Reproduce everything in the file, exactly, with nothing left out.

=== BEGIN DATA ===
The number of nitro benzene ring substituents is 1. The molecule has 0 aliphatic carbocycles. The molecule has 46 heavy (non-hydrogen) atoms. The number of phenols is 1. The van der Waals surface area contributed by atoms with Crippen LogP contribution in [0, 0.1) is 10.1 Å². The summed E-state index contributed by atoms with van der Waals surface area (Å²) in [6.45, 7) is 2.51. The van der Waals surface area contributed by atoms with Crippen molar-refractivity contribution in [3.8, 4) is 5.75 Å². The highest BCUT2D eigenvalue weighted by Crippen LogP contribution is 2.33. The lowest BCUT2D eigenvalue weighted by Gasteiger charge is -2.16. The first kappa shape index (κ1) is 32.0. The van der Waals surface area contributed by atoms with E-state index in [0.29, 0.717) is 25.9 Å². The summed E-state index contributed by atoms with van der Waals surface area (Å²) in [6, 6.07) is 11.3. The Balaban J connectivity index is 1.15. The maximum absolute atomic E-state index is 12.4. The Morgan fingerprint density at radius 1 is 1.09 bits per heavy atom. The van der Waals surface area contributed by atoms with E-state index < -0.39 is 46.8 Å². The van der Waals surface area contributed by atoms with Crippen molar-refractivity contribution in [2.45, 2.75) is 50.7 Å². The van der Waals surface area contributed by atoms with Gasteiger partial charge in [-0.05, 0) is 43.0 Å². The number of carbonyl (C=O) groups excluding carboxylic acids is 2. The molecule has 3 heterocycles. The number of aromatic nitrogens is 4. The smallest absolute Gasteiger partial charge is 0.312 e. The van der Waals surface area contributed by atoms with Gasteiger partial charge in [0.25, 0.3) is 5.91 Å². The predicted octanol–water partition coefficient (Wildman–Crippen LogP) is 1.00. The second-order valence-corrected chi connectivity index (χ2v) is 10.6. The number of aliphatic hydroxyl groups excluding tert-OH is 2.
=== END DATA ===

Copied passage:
The number of nitro benzene ring substituents is 1. The molecule has 0 aliphatic carbocycles. The molecule has 46 heavy (non-hydrogen) atoms. The number of phenols is 1. The van der Waals surface area contributed by atoms with Crippen LogP contribution in [0, 0.1) is 10.1 Å². The summed E-state index contributed by atoms with van der Waals surface area (Å²) in [6.45, 7) is 2.51. The van der Waals surface area contributed by atoms with Crippen molar-refractivity contribution in [3.8, 4) is 5.75 Å². The highest BCUT2D eigenvalue weighted by Crippen LogP contribution is 2.33. The lowest BCUT2D eigenvalue weighted by Gasteiger charge is -2.16. The first kappa shape index (κ1) is 32.0. The van der Waals surface area contributed by atoms with E-state index in [0.29, 0.717) is 25.9 Å². The summed E-state index contributed by atoms with van der Waals surface area (Å²) in [6, 6.07) is 11.3. The Balaban J connectivity index is 1.15. The maximum absolute atomic E-state index is 12.4. The Morgan fingerprint density at radius 1 is 1.09 bits per heavy atom. The van der Waals surface area contributed by atoms with E-state index < -0.39 is 46.8 Å². The van der Waals surface area contributed by atoms with Crippen molar-refractivity contribution in [2.45, 2.75) is 50.7 Å². The van der Waals surface area contributed by atoms with Gasteiger partial charge in [-0.05, 0) is 43.0 Å². The number of carbonyl (C=O) groups excluding carboxylic acids is 2. The molecule has 3 heterocycles. The number of aromatic nitrogens is 4. The smallest absolute Gasteiger partial charge is 0.312 e. The van der Waals surface area contributed by atoms with Gasteiger partial charge in [0.25, 0.3) is 5.91 Å². The predicted octanol–water partition coefficient (Wildman–Crippen LogP) is 1.00. The second-order valence-corrected chi connectivity index (χ2v) is 10.6. The number of aliphatic hydroxyl groups excluding tert-OH is 2.